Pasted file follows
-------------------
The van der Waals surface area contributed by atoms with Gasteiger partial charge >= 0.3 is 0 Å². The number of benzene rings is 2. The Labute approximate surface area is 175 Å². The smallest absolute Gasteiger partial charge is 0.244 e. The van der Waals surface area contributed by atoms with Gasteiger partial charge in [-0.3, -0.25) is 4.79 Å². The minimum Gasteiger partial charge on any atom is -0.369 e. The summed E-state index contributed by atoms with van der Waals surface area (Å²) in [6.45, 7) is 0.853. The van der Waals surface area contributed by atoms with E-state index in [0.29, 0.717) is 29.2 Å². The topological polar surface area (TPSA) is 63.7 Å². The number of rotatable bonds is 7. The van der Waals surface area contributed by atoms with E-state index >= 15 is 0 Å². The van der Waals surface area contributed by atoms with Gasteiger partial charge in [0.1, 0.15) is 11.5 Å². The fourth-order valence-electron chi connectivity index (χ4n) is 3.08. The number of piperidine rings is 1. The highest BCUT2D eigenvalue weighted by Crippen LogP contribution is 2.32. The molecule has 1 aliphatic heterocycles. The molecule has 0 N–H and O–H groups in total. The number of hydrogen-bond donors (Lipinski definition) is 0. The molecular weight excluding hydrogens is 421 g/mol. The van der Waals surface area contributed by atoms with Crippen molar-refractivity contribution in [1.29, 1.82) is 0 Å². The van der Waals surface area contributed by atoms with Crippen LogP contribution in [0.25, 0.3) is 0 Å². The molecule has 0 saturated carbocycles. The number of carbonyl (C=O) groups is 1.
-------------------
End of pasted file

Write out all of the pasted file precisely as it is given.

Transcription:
The van der Waals surface area contributed by atoms with Gasteiger partial charge >= 0.3 is 0 Å². The number of benzene rings is 2. The Labute approximate surface area is 175 Å². The smallest absolute Gasteiger partial charge is 0.244 e. The van der Waals surface area contributed by atoms with Gasteiger partial charge in [-0.3, -0.25) is 4.79 Å². The minimum Gasteiger partial charge on any atom is -0.369 e. The summed E-state index contributed by atoms with van der Waals surface area (Å²) in [6.45, 7) is 0.853. The van der Waals surface area contributed by atoms with E-state index in [0.29, 0.717) is 29.2 Å². The topological polar surface area (TPSA) is 63.7 Å². The number of rotatable bonds is 7. The van der Waals surface area contributed by atoms with E-state index >= 15 is 0 Å². The van der Waals surface area contributed by atoms with Gasteiger partial charge in [0.1, 0.15) is 11.5 Å². The fourth-order valence-electron chi connectivity index (χ4n) is 3.08. The number of piperidine rings is 1. The highest BCUT2D eigenvalue weighted by Crippen LogP contribution is 2.32. The molecule has 1 aliphatic heterocycles. The molecule has 0 N–H and O–H groups in total. The number of hydrogen-bond donors (Lipinski definition) is 0. The molecular weight excluding hydrogens is 421 g/mol. The van der Waals surface area contributed by atoms with Crippen molar-refractivity contribution in [1.29, 1.82) is 0 Å². The van der Waals surface area contributed by atoms with Crippen LogP contribution in [0.25, 0.3) is 0 Å². The molecule has 0 saturated carbocycles. The number of carbonyl (C=O) groups is 1.